Ooh La La! US Food and Drug Administration Revokes Standard of Identity for French Dressing

CC0 / / sauce
sauce - Sputnik International, 1920, 13.01.2022
The term standard of identity refers to the mandatory requirements set by a government body to determine what ingredients a product must contain to be marketed under a certain name. This ensures a product's label accurately reflects what is inside of it.
The US Food and Drug Administration has revoked the standard of identity for French dressing. According to a press release posted online, the decision came in response to a citizen petition submitted by the Association for Dressings and Sauces (ADS).
ADS has claimed that the standard of identity for French dressing "no longer serves as a benchmark for other dressings because of the wide variation in composition to meet consumer interests". It also restricted innovation, the organisation said.

The Food and Drug Administration sided with ADS, saying that the standard "no longer promotes honesty and fair dealing in the interest of consumers". The agency emphasised that the move would give companies "greater flexibility" in manufacturing the product, consistent with comparable, non-standardised foods available in the marketplace.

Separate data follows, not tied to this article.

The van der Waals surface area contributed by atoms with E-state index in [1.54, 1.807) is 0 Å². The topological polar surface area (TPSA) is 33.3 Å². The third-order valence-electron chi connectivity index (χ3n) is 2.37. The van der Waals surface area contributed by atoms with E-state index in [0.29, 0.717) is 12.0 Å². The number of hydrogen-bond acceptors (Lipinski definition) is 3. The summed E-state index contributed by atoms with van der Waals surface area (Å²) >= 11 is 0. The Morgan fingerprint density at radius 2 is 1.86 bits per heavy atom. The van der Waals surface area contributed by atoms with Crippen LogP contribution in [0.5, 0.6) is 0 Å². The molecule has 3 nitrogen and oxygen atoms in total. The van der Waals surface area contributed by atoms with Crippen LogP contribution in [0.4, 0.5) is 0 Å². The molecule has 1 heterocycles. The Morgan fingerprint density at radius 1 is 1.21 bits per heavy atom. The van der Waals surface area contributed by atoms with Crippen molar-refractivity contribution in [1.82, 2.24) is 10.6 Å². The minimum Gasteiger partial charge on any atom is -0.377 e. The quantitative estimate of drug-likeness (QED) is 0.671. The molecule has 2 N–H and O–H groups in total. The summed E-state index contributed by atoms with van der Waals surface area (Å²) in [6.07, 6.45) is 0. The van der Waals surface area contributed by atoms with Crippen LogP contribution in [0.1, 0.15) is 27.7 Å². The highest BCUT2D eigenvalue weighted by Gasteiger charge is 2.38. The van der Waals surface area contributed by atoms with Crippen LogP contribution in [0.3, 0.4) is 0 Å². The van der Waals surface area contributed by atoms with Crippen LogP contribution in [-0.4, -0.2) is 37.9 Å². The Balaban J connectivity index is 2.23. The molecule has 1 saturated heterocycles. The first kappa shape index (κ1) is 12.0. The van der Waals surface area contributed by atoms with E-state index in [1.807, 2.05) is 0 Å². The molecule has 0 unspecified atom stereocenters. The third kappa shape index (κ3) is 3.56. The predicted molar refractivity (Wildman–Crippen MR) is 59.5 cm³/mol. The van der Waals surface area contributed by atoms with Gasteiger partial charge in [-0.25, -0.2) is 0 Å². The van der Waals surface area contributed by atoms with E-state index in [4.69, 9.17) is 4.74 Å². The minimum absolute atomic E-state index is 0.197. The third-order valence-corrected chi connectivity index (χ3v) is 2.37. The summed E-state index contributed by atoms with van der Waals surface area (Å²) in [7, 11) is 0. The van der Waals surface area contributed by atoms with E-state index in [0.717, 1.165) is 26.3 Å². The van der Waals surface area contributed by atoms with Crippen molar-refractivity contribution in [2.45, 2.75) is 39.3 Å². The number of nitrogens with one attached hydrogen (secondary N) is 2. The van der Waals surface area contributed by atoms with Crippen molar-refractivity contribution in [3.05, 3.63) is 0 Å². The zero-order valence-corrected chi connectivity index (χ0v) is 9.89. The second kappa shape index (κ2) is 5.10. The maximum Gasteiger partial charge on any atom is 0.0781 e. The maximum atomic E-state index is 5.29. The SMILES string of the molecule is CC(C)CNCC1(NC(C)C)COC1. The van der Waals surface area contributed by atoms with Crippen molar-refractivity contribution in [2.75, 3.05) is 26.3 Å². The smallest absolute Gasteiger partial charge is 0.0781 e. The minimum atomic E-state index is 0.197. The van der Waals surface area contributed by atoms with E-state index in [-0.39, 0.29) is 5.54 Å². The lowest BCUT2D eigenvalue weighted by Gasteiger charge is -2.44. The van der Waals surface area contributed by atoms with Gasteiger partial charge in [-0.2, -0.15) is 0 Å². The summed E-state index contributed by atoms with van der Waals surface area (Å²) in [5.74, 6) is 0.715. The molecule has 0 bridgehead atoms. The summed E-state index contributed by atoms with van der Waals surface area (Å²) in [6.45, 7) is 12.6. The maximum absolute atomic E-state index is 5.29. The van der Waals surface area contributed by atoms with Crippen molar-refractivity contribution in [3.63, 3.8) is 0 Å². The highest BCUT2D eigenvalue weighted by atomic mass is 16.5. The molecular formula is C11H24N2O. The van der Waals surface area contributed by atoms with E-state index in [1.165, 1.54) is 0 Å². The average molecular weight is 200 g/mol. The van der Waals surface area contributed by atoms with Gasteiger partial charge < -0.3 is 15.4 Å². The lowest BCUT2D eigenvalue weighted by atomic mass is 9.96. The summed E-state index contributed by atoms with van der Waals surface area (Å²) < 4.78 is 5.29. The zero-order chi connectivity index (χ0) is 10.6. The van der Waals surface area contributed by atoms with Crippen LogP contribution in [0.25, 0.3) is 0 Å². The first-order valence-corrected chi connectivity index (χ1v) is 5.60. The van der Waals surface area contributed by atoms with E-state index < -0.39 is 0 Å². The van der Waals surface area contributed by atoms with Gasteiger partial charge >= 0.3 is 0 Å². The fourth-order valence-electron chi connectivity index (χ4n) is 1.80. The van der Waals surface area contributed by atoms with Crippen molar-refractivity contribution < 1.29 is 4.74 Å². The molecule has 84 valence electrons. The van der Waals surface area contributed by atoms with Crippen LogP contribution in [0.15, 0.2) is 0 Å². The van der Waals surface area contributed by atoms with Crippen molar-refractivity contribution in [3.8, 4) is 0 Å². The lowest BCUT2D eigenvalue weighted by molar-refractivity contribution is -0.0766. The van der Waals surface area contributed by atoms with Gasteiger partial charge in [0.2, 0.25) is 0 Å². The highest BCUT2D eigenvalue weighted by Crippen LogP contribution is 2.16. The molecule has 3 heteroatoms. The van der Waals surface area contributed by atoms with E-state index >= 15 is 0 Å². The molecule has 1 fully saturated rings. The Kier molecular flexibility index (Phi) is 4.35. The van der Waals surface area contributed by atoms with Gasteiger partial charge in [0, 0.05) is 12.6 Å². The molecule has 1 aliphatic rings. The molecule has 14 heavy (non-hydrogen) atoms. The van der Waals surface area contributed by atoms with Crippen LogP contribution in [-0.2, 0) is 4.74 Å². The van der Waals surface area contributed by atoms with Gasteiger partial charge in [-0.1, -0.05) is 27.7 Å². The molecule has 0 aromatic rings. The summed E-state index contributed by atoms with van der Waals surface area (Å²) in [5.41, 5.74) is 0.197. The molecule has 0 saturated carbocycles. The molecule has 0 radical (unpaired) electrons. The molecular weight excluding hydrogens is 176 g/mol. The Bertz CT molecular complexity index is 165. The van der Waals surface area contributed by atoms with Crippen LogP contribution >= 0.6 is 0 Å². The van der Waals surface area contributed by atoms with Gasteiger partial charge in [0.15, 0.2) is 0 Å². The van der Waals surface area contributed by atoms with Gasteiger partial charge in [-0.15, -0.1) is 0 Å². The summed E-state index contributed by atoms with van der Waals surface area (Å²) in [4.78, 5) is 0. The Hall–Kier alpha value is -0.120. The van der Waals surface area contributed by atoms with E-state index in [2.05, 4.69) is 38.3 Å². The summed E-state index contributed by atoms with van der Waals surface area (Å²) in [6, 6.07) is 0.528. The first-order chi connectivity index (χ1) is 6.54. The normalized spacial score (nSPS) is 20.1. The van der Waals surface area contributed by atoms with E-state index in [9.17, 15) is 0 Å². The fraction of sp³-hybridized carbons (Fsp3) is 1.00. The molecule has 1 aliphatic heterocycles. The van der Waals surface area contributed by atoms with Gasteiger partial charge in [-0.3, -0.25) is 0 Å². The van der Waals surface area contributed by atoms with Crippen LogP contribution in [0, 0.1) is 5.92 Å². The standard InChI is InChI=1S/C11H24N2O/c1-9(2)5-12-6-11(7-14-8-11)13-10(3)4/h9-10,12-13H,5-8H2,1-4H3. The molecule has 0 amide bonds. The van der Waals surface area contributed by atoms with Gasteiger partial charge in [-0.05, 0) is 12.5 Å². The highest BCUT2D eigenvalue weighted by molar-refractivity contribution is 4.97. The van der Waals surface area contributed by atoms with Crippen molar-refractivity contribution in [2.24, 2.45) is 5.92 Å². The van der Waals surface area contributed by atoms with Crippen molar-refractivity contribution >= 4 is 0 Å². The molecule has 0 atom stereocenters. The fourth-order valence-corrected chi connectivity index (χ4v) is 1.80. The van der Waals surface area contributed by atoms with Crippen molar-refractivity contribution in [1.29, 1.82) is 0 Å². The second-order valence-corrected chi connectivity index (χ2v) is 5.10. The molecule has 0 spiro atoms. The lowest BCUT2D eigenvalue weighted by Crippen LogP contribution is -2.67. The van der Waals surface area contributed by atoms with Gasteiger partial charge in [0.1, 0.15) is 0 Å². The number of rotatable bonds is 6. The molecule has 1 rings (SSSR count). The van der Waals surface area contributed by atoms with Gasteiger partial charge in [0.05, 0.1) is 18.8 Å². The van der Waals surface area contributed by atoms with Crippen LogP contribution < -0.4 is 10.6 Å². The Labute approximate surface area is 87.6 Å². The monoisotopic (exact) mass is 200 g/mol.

"Standards of identity are intended to protect consumers against economic adulteration, maintain the integrity of food, and reflect consumers' expectations about the food. This rulemaking is part of our comprehensive effort to modernise food standards to reduce regulatory burden and remove barriers to innovation", the press release read.

The agency said that while deliberating on the issue it concluded that the revocation won't affect tribal governments or impact "the relationship between the national government and the states".

The standard of identity for French dressing was established in 1950. French media outlets write that although American authorities have laid out the requirements companies must meet in order to sell their products under the name French dressing, the sauce had little in common with that consumed in France. For example, the FDA's press release read that "most, if not all, products" currently sold in the US under the name French dressing contain tomatoes or tomato-derived ingredients, which are permitted, but not required.
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